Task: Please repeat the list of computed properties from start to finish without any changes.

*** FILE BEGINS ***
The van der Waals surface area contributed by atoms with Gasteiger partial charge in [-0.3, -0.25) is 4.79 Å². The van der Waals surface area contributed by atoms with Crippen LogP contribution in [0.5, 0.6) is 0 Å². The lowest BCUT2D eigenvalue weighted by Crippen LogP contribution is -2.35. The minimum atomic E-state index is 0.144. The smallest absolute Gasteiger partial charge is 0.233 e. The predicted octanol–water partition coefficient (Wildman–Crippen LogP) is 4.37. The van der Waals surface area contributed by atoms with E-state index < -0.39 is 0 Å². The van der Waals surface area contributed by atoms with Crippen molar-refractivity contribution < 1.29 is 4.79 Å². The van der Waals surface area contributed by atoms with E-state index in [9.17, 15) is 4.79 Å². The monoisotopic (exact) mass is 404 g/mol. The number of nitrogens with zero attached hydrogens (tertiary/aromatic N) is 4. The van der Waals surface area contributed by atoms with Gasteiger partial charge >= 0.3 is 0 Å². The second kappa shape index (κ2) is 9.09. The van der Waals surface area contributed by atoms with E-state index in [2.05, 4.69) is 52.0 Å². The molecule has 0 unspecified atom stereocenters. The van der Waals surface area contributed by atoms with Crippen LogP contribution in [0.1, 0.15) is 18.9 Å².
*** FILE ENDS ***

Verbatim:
The van der Waals surface area contributed by atoms with Gasteiger partial charge in [-0.3, -0.25) is 4.79 Å². The van der Waals surface area contributed by atoms with Crippen LogP contribution in [0.5, 0.6) is 0 Å². The lowest BCUT2D eigenvalue weighted by Crippen LogP contribution is -2.35. The minimum atomic E-state index is 0.144. The smallest absolute Gasteiger partial charge is 0.233 e. The predicted octanol–water partition coefficient (Wildman–Crippen LogP) is 4.37. The van der Waals surface area contributed by atoms with E-state index < -0.39 is 0 Å². The van der Waals surface area contributed by atoms with Crippen molar-refractivity contribution < 1.29 is 4.79 Å². The van der Waals surface area contributed by atoms with E-state index in [9.17, 15) is 4.79 Å². The monoisotopic (exact) mass is 404 g/mol. The number of nitrogens with zero attached hydrogens (tertiary/aromatic N) is 4. The van der Waals surface area contributed by atoms with Gasteiger partial charge >= 0.3 is 0 Å². The second kappa shape index (κ2) is 9.09. The van der Waals surface area contributed by atoms with E-state index in [2.05, 4.69) is 52.0 Å². The molecule has 0 unspecified atom stereocenters. The van der Waals surface area contributed by atoms with Crippen LogP contribution in [0.1, 0.15) is 18.9 Å².